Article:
Not all platforms	support	a packet buffer	timeout; on  platforms
	      that  don't, the packet buffer timeout is	ignored.  A zero value
	      for the timeout, on platforms that support a packet buffer time-
	      out,  will  cause	a read to wait forever to allow	enough packets
	      to arrive, with no timeout.  A negative value  is	 invalid;  the
	      result  of  setting  the	timeout	 to a negative value is	unpre-
	      dictable.

	      NOTE: the	packet buffer timeout cannot be	used  to  cause	 calls
	      that read	packets	to return within a limited period of time, be-
	      cause, on	some platforms,	the packet buffer timeout  isn't  sup-
	      ported,  and,  on	other platforms, the timer doesn't start until
	      at least one packet arrives.  This means that the	packet	buffer
	      timeout  should  NOT be used, for	example, in an interactive ap-
	      plication	to allow the packet capture loop to ``poll'' for  user
	      input  periodically, as there's no guarantee that	a call reading
	      packets will return after	the timeout expires even if no packets
	      have arrived.

	      The packet buffer	timeout	is set with pcap_set_timeout().

       buffer size
	      Packets  that  arrive  for  a capture are	stored in a buffer, so
	      that they	do not have to be read by the application as  soon  as
	      they arrive.  On some platforms, the buffer's size can be	set; a
	      size that's too small could mean that, if	too many  packets  are
	      being  captured and the snapshot length doesn't limit the	amount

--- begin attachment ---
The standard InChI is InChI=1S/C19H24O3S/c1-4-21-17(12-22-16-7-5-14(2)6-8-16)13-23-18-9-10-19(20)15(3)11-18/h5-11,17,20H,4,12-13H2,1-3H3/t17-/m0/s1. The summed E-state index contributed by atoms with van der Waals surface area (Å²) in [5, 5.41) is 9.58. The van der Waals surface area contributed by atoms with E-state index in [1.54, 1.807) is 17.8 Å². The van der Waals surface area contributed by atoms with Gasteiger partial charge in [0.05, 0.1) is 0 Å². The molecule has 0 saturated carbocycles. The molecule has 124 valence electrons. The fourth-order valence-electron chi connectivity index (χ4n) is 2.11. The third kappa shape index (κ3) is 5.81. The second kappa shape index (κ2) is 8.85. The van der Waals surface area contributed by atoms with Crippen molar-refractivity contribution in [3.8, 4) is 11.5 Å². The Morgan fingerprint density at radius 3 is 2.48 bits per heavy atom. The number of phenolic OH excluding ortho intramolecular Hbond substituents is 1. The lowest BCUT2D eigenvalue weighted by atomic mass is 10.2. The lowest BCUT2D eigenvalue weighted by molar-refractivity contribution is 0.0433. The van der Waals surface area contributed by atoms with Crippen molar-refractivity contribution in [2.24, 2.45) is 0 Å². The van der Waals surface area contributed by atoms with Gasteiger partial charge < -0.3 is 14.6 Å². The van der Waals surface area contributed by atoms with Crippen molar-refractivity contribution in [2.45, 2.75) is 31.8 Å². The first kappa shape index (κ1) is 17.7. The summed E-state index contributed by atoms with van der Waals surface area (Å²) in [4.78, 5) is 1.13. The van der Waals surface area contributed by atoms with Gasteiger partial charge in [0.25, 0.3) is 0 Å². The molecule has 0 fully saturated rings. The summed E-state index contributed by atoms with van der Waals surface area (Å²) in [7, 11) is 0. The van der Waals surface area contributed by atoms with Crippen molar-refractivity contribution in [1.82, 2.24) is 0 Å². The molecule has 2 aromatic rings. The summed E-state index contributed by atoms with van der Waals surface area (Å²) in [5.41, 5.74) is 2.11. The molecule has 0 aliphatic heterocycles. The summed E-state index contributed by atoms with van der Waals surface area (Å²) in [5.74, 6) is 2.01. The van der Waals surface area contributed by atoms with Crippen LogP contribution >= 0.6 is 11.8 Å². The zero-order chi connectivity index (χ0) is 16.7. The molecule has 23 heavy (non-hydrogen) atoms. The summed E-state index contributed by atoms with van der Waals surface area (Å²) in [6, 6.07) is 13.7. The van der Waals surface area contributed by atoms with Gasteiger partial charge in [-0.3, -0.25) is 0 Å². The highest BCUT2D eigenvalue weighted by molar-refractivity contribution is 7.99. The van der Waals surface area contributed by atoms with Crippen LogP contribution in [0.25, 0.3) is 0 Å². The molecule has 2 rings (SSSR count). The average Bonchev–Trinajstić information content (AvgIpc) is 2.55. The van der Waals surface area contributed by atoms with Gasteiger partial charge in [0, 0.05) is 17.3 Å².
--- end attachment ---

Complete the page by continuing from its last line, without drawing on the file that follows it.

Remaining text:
of data that's buffered, packets could be	dropped	if the	buffer
	      fills  up	before the application can read	packets	from it, while
	      a	size that's too	large could use	 more  non-pageable  operating
	      system  memory  than  is necessary to prevent packets from being
	      dropped.

	      The buffer size is set with pcap_set_buffer_size().

       timestamp type
	      On some platforms, the time stamp	given to packets on live  cap-
	      tures  can  come	from different sources that can	have different
	      resolutions or that can have different relationships to the time
	      values  for  the current time supplied by	routines on the	native
	      operating	system.	 See pcap-tstamp(@MAN_MISC_INFO@) for  a  list
	      of time stamp types.

	      The time stamp type is set with pcap_set_tstamp_type().

       Reading packets from a network interface	may require that you have spe-
       cial privileges:

       Under SunOS 3.x or 4.x with NIT or BPF:
	      You must have read access	to /dev/nit or /dev/bpf*.

       Under Solaris with DLPI:
	      You must have read/write access to the  network  pseudo  device,
	      e.g.   /dev/le.	On at least some versions of Solaris, however,
	      this is not sufficient to	allow tcpdump to capture in  promiscu-
	      ous mode;	on those versions of Solaris, you must be root,	or the
	      application capturing packets must be installed setuid to	 root,
	      in  order	 to  capture  in promiscuous mode.  Note that, on many
	      (perhaps all) interfaces,	if you don't  capture  in  promiscuous
	      mode,  you  will	not see	any outgoing packets, so a capture not
	      done in promiscuous mode may not be very useful.

	      In newer versions	of Solaris,  you  must	have  been  given  the
	      net_rawaccess  privilege;	 this is both necessary	and sufficient